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  • Open Access

Turbulent kinetic energy from CMR identifies disturbed diastolic flow in myopathic left ventricles

  • 1,
  • 1,
  • 1,
  • 2,
  • 1 and
  • 1
Journal of Cardiovascular Magnetic Resonance201315 (Suppl 1) :E114

https://doi.org/10.1186/1532-429X-15-S1-E114

  • Published:

Keywords

  • Turbulent Kinetic Energy
  • Heart Failure Patient
  • Early Filling
  • Left Ventricular Size
  • Late Filling

Background

Turbulent blood flow is a cause of energy loss in the cardiovascular system, and can thus be seen as a measure of flow inefficiency. Novel 4D flow CMR methods permit estimation of intracardiac turbulent kinetic energy (TKE). On the basis of the Reynolds number, one might expect that larger left ventricular (LV) size would promote higher TKE values, and thus lower flow efficiency. In this study, we hypothesized that the TKE of diastolic inflow would be larger in the dilated LVs of heart failure patients compared to normal LVs.

Methods

CMR 4D flow and morphological data were acquired in 9 patients with dilated cardiomyopathy (DCM) (51±13 years old [mean±SD], 5 females) and 11 healthy subjects (Healthy) (43±18 years old., 5 females). The LV was segmented (http://medviso.com/products/segment/) at each diastolic time frame. Total TKE was calculated (Dyverfeldt et al., JMRI 2011) within the segmented LV at each diastolic time frame (Figure 1). At early and late diastolic filling, the peak total TKE was compared with transmitral velocity as well as anterior-posterior dimensions of the basal LV and the mitral annulus, respectively (Table 1).
Figure 1
Figure 1

Total LV TKE over diastole (mean±SD). Red: DCM patients, green: healthy subjects.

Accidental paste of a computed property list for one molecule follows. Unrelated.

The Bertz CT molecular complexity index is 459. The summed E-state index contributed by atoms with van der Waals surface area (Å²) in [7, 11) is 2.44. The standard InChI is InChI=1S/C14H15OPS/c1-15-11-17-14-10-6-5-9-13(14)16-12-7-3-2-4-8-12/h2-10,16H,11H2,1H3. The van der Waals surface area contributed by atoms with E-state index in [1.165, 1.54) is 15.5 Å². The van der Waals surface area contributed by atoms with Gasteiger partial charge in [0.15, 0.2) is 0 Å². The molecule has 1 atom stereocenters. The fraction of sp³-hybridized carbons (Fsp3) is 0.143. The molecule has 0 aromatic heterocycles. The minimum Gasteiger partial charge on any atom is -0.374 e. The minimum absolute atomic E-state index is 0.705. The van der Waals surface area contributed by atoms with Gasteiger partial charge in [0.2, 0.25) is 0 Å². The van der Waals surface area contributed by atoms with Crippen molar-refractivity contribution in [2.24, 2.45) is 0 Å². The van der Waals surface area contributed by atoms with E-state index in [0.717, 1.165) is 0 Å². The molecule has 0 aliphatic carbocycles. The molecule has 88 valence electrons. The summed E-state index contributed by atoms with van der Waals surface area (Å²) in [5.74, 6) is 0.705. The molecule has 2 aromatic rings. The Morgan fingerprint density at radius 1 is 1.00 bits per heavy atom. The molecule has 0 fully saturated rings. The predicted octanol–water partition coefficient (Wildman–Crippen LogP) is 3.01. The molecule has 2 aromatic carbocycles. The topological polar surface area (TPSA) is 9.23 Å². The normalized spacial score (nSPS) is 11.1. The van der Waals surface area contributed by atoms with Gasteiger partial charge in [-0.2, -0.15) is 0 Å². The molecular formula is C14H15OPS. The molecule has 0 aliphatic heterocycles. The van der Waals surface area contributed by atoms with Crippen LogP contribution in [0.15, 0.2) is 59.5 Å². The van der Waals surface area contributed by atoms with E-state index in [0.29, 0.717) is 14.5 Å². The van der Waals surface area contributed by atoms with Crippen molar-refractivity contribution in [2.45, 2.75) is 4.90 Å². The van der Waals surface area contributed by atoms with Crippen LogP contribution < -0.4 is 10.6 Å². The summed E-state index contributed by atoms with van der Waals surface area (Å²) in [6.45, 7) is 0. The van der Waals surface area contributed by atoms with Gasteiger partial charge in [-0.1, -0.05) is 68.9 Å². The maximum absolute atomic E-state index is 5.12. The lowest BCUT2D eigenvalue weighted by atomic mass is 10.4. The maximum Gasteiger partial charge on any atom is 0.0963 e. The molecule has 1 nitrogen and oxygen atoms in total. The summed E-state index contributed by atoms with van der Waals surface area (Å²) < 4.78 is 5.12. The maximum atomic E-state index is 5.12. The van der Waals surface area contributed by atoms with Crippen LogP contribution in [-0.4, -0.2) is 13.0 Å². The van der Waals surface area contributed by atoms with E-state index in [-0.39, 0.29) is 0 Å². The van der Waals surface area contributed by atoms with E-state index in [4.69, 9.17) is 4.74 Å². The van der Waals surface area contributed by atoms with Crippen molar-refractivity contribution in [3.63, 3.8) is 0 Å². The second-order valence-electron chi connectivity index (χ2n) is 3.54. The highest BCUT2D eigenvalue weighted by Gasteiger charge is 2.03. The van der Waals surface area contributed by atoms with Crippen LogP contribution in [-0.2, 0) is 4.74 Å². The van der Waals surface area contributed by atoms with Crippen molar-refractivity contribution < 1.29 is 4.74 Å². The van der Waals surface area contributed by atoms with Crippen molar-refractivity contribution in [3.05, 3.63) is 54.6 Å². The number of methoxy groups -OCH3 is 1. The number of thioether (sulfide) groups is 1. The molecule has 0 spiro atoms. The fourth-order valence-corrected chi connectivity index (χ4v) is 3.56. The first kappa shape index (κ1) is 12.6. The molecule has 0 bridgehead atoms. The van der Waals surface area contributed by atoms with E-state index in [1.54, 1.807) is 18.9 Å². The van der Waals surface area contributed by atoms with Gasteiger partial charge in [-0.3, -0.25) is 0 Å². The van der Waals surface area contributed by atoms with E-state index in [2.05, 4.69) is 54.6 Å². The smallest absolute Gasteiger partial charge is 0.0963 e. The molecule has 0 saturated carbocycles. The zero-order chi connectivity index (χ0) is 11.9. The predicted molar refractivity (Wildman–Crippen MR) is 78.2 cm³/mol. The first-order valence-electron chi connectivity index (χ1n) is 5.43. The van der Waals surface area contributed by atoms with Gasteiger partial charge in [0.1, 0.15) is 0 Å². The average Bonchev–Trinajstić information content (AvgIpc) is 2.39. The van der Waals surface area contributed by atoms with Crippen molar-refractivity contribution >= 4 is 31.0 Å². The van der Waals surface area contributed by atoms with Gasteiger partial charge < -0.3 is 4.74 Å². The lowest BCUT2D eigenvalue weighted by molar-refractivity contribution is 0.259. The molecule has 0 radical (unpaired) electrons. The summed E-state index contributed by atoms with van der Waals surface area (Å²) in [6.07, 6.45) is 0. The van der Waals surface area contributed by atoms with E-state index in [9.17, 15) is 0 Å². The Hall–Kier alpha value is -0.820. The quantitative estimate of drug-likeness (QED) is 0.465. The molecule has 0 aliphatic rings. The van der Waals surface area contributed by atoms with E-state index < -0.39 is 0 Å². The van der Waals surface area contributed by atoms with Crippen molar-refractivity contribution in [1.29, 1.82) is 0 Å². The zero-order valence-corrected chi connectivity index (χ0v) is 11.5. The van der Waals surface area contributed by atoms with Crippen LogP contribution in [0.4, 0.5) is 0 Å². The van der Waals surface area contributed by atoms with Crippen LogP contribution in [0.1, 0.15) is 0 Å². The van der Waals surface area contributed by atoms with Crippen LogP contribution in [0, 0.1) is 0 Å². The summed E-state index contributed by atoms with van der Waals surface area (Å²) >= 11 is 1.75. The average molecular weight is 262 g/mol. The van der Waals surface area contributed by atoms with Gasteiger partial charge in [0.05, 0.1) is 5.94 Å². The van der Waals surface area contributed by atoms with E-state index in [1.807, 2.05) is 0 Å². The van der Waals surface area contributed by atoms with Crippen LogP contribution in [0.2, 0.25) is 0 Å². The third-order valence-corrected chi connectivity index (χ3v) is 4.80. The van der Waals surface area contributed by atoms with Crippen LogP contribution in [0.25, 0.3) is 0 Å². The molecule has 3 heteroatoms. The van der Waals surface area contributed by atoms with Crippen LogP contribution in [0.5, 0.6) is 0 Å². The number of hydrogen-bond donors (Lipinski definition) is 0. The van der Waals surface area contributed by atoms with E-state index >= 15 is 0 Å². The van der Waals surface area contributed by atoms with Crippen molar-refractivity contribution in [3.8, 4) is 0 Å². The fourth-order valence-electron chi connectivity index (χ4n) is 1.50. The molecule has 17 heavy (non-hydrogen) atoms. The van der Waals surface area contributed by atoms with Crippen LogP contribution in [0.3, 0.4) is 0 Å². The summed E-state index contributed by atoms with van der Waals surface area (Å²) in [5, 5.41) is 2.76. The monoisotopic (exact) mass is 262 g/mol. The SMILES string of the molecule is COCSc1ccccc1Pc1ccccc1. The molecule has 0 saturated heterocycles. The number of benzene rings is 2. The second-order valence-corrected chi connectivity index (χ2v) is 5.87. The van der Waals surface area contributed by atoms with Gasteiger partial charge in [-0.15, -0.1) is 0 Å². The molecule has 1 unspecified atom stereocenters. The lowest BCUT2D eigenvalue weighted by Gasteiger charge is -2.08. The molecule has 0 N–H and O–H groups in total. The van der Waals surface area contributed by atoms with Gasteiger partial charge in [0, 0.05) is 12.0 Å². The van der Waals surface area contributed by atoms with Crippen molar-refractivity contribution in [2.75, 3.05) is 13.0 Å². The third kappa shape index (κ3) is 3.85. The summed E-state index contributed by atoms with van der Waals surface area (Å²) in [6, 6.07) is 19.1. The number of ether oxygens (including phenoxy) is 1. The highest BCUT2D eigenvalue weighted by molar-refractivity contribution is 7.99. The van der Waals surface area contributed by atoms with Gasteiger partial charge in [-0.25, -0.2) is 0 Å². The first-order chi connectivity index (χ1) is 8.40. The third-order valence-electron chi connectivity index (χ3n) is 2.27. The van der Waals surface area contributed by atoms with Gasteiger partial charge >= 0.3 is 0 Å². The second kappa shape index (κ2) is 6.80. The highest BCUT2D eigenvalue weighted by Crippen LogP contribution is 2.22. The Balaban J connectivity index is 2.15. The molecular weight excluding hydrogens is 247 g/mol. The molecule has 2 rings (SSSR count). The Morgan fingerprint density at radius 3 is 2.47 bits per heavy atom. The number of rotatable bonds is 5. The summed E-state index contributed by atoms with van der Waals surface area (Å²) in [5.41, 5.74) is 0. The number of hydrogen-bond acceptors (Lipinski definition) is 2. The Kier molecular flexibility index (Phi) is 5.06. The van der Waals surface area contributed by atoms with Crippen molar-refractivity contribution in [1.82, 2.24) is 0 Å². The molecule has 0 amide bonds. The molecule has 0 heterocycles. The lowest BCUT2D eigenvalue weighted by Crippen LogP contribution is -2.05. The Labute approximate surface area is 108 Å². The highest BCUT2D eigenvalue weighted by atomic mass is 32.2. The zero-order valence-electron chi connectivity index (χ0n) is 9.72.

Table 1

Correlation between peak total LV TKE and LV diameter, mitral annular diameter, and transmitral peak velocity during early (E) and late (A) diastolic filling.

 

TKE vs LV diameter

TKE vs mitral annular diameter

TKE vs transmitral peak velocity

E

r = 0.31

r = 0.56*

r = 0.48*

A

r = 0.62*

r = 0.14

r = 0.39

* p<0.05

Results

LV end-diastolic diameter and LV ejection fraction were higher and lower, respectively, in DCM compared to Healthy (61±5 vs 47±4 mm, and 41±5 vs 62±3 %, both p<0.001). In the majority of subjects, peaks in total TKE could be observed at early and late diastolic filling. Peak total TKE at late filling was higher in DCM compared to Healthy (2.8±1.7 vs 1.2±0.7 mJ, p=0.01); there was no difference in peak total TKE at early filling between the groups (NS). At early filling, peak total TKE related moderately to mitral annular dimension and transmitral peak velocity (Table 1). At late filling, peak total TKE related moderately to LV dimension (Table 1).

Conclusions

For both normal and DCM LVs, during early filling TKE relates to inflow characteristics of annular dimensions and mitral inflow velocity, but not to LV size. TKE values in normal LVs are highest during early diastole, and are lower when the LV is at its largest size. In contrast, in DCM LVs TKE increases as the LV size increases, and exceeds values in normal LVs. Energy loss due to late diastolic TKE may reflect inefficient flow in dilated and hypocontractile LVs of heart failure patients.

Funding

This study was funded by the Swedish Research Council and the Swedish Heart-Lung foundation.

Authors’ Affiliations

(1)
Center for Medical Image Science and Visualization (CMIV), Linköping University, Linköping, Sweden
(2)
Department of Medicine, University of California San Francisco, San Francisco, CA, USA

Copyright

© Zajac et al; licensee BioMed Central Ltd. 2013

This article is published under license to BioMed Central Ltd. This is an Open Access article distributed under the terms of the Creative Commons Attribution License (http://creativecommons.org/licenses/by/2.0), which permits unrestricted use, distribution, and reproduction in any medium, provided the original work is properly cited.

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